Many companies engage in corporate social responsibility (CSR) to improve their image. However, a study recently published in the prestigious Journal of Marketing reveals a dark side of CSR. Lead author and ESMT lecturer Johannes Habel explains what managers need in order to realize the full potential of their CSR engagement.
There is no disputing that CSR engagements such as donations and responsible practices offer many advantages. To illustrate, consider the fact that Microsoft donated more than $1 billion (!) to charitable causes in 2015. Beyond the benefits for society, companies such as Microsoft benefit from their CSR engagement themselves: Many studies show that customers feel a “warm glow” if their suppliers engage in CSR – which potentially strengthens customer loyalty and thus keeps suppliers’ cash registers ringing.
However, our new study shows that such beneficial outcomes are often not achieved. Together with my co-authors, Laura Marie Schons (Mannheim University), Sascha Alavi, and Jan Wieseke (Ruhr-University of Bochum), we analyzed data from more than 4,000 customers to understand more deeply how customers perceive suppliers that engage in CSR. Our findings should raise red flags for CSR and PR managers: Customers often believe that suppliers who engage in CSR charge unfair prices.
The reason for this suspicion is that CSR engagement often triggers uncalled-for thought processes. Customers tend to reflect on the costs of CSR engagement and ask themselves how suppliers cover these costs. An obvious answer to this question is that the suppliers factored these costs into their product prices. As a result, customers devalue these suppliers’ price fairness and become less loyal.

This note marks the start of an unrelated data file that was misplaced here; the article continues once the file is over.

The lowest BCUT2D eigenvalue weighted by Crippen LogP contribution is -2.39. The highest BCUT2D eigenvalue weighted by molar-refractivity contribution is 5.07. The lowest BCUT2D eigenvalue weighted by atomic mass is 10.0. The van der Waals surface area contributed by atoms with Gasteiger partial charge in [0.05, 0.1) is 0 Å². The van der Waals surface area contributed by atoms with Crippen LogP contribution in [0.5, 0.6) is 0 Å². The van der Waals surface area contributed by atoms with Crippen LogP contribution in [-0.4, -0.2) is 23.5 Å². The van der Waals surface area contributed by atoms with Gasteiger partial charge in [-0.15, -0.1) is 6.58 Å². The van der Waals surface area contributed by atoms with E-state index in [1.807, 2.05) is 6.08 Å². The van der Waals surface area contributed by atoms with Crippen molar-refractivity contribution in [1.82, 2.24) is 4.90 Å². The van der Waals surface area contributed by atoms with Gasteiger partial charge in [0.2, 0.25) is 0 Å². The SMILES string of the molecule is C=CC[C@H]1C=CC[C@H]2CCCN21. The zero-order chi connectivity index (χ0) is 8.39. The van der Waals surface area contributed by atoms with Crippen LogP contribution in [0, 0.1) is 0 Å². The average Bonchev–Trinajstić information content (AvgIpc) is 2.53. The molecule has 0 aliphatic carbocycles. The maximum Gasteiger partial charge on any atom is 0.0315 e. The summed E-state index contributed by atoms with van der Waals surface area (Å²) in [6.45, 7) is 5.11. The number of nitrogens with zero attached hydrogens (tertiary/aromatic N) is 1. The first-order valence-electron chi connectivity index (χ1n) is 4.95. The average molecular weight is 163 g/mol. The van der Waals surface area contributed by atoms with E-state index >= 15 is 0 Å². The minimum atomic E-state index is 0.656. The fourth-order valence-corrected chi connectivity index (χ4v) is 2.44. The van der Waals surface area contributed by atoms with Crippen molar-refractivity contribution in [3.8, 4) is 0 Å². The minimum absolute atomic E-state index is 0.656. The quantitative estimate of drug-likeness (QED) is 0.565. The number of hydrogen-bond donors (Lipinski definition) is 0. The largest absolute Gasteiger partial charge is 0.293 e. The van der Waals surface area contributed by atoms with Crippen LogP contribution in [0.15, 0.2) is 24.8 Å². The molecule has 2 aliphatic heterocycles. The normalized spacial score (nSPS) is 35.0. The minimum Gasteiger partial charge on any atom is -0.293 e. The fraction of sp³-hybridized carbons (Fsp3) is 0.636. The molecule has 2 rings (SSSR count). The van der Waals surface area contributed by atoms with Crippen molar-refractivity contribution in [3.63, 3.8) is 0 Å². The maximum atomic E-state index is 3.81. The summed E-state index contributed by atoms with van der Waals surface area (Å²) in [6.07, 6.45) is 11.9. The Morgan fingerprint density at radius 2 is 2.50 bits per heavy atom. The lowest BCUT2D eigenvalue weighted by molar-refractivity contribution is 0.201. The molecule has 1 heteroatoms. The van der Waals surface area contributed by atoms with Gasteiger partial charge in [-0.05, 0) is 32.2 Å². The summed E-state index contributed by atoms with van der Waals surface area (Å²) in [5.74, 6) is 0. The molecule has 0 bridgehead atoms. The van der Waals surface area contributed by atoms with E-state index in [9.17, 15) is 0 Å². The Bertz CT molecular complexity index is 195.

To prevent CSR engagement from backfiring in this way, our study provides two recommendations for managers. First, managers need to make sure that their customers believe that a supplier’s CSR engagement results from a genuine concern for society rather than from the supplier’s egoistic objective to improve its image. In this case, customers are not only far less likely to engage in any detrimental thought processes, but they are also likely to evaluate a supplier’s price fairness more positively. The reason is that, in this case, customers experience the abovementioned “warm glow,” which leads them to perceive their suppliers’ prices through rose-colored glasses.
Admittedly, convincing customers of one’s genuine concern for society may be difficult. Therefore, a second strategy to counter customers’ detrimental thought processes is to explain where the budget for the CSR engagement stems from. For example, if a supplier communicates that it finances its CSR engagement from its profits – which, interestingly, is always true – customers will be less inclined to think that the supplier marked up its prices, and thus they will not devalue the supplier’s price fairness. This communication strategy ensures that CSR engagement not only benefits society but also helps in realizing its potential for the customer–supplier relationship.